Our objective was to determine if the U.S. Postal Service properly managed, funded, and executed its Innovation Pool Fund (Pool) in agreement with contractual terms.
The Pool is a supplier-proposed, value-added option included in the Postal Service’s Enterprise Project Management Office (EPMO) contract, where the Postal Service earns funding credits based on the total amount it spends on the contract. The EPMO contract was awarded in 2011, and as of December 2017, the Postal Service has spent about $[redacted] million. For every dollar spent, the supplier allocates between [redacted] and [redacted] cents to the Pool, which the Postal Service can use to obtain additional services from the supplier.
The credits can be used for a variety of prescribed services related to innovation, ranging from new non-EPMO initiatives and issuing whitepapers to conducting special studies. However, the credits may not be used to reduce the cost of existing programs or projects.
As of January 2018, the supplier contributed about $[redacted] million to the Pool and the Postal Service awarded 48 Pool task orders totaling about $[redacted] million, expending 92 percent of the credited funds.
What the OIG Found
The Pool was properly funded and work performed using Pool funds was executed in agreement with Postal Service contractual terms; however, there are opportunities to strengthen oversight over Pool activities.
The Postal Service did not reconcile Pool funds to ensure supplier contributions complied with contractual requirements, although the Pool contained the appropriate credits based on invoice activities. In addition, in fiscal year 2017, proposal statements for 10 of 48 task orders (21 percent) were not properly approved. In addition, management did not update operating procedures to require cost assessments to reflect current practices.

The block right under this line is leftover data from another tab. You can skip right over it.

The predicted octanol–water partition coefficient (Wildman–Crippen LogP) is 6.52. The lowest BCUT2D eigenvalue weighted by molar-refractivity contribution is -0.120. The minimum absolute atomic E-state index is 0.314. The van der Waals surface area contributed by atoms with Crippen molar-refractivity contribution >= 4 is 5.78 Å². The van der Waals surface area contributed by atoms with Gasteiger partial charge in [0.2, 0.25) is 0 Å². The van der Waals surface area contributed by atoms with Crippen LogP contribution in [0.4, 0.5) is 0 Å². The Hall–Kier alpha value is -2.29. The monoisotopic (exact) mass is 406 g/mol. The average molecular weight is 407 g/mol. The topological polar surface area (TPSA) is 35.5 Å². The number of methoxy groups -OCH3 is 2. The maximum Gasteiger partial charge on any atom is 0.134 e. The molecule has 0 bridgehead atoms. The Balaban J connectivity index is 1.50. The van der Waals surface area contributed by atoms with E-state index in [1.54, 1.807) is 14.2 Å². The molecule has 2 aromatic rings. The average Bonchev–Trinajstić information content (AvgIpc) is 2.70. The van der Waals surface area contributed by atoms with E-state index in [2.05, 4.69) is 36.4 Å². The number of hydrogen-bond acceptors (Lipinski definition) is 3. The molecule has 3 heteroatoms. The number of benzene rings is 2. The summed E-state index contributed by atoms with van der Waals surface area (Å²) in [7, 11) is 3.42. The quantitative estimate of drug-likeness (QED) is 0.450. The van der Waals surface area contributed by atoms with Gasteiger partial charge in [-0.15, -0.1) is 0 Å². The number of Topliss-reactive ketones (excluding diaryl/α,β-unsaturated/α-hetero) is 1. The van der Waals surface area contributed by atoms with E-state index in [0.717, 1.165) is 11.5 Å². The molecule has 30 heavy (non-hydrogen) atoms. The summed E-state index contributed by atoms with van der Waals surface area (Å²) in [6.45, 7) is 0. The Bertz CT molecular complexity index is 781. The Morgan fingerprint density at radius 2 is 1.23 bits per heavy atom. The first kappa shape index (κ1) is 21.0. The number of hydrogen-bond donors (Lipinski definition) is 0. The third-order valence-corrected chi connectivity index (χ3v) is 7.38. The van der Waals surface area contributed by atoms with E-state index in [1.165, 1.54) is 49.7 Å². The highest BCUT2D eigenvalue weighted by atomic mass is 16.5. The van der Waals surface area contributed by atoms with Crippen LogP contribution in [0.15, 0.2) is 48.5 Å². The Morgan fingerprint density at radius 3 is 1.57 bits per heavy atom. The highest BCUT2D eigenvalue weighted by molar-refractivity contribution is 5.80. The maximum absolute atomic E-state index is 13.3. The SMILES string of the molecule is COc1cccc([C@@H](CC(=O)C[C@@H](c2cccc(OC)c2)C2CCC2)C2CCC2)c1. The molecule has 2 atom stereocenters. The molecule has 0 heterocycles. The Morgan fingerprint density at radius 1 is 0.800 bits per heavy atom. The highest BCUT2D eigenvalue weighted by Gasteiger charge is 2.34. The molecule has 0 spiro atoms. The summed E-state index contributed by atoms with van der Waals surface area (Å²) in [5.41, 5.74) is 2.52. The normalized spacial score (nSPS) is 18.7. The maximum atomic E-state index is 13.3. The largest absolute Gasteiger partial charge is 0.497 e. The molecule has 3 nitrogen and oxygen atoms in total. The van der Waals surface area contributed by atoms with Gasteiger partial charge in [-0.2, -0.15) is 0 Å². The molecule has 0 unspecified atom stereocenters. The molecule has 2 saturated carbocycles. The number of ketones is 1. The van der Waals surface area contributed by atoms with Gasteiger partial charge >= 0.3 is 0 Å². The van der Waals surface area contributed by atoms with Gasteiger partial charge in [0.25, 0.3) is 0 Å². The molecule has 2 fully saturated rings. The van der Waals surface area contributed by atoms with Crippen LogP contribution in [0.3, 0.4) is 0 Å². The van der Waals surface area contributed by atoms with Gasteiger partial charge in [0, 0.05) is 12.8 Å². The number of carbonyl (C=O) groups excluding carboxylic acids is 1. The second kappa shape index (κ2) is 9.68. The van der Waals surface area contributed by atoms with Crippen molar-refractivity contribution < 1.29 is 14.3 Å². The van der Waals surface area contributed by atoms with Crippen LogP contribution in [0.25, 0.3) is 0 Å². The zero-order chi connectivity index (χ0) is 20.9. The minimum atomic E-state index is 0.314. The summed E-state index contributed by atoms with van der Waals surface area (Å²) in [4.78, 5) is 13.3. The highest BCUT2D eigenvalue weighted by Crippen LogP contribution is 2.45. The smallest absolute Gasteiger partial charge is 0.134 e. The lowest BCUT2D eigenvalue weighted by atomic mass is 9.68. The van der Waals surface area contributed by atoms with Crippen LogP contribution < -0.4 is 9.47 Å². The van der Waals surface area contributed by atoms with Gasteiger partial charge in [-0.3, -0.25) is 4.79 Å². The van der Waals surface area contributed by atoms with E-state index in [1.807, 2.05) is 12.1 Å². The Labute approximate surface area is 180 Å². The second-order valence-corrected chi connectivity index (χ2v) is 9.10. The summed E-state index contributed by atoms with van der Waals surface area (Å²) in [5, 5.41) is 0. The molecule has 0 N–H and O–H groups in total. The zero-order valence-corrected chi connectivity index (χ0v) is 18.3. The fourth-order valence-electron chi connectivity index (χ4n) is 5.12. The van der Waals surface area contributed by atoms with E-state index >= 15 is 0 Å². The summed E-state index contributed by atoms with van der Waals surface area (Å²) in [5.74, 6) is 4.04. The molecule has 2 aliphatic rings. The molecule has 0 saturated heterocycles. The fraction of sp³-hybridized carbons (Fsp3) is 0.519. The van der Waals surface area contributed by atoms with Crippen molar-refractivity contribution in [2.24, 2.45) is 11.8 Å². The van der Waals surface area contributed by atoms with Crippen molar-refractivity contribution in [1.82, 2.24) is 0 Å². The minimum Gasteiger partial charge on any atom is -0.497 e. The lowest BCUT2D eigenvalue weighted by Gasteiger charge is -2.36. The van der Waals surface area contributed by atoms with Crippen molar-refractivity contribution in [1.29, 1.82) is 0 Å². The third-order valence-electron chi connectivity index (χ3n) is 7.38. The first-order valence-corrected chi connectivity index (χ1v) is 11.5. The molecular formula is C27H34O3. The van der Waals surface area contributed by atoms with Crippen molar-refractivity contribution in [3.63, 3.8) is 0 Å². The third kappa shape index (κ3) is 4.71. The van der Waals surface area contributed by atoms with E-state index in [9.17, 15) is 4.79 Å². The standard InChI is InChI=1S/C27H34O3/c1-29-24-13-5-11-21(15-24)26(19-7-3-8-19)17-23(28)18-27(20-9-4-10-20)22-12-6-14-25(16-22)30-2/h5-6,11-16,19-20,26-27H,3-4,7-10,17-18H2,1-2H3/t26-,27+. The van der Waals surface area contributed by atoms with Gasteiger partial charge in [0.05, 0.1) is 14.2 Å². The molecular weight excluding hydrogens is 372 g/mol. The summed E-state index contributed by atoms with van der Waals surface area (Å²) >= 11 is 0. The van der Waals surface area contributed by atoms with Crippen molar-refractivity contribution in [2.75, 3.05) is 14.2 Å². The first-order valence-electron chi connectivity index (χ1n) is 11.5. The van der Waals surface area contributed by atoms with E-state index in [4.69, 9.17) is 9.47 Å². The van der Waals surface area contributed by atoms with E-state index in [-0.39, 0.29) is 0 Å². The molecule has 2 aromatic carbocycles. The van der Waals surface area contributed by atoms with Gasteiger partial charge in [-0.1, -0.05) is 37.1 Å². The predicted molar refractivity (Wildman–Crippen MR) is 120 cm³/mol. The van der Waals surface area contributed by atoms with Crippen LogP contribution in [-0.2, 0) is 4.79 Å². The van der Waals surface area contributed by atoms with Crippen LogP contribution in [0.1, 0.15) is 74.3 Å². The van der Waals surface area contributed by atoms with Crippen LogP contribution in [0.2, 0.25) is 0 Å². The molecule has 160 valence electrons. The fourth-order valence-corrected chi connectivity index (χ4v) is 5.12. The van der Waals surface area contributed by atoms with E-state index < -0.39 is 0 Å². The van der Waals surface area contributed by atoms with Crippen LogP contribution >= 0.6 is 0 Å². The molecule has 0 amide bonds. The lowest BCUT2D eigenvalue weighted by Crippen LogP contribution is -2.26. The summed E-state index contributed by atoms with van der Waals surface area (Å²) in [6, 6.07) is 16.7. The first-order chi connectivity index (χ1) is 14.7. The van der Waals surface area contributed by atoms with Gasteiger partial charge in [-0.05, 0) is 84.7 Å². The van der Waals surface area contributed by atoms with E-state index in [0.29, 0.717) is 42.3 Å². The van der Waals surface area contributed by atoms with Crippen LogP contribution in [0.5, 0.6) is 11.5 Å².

Furthermore, as there are benefits to using the Pool, such as making additional investments in innovation and bringing new ideas to the Postal Service, there are also risks, such as limits on how the funds can be used, potential misuse of funds, hidden/increased labor costs, and incentives for the Postal Service to use the supplier for follow-on work instead of competing the services. For example, the Postal Service executed eight follow-on task orders, valued at $[redacted] million, to the same supplier for other work without competition.
These conditions occurred because management did not maintain independent tracking of the Pool, have its own reporting tool, and relied on the supplier to provide current calculations and correspondence on Pool contributions. In addition, Pool activity was not reconciled because current operating procedures do not clearly define responsibility for tracking Pool funds. Furthermore, management indicated it was more cost effective to issue follow-on task orders related to Pool task orders instead of competing additional contracts.
Without adequate oversight, misappropriation of Pool funds could occur and go undetected. In addition, changes to processes or practices without timely updates to operating procedures allow for misinterpretation and unintended execution of the formal procedures.
What the OIG Recommended
We recommended management update current operating procedures to clearly define oversight responsibilities for the Pool, accurately reflect the approval and fair and reasonable process for task orders, and require responsible officials to develop a tracking and reporting tool to reconcile Pool funds to ensure that supplier contributions comply with contractual requirements. We also recommended management periodically evaluate the effectiveness of the Pool concept to ensure it is cost-justified and to assess whether it promotes fair and competitive contracting practices.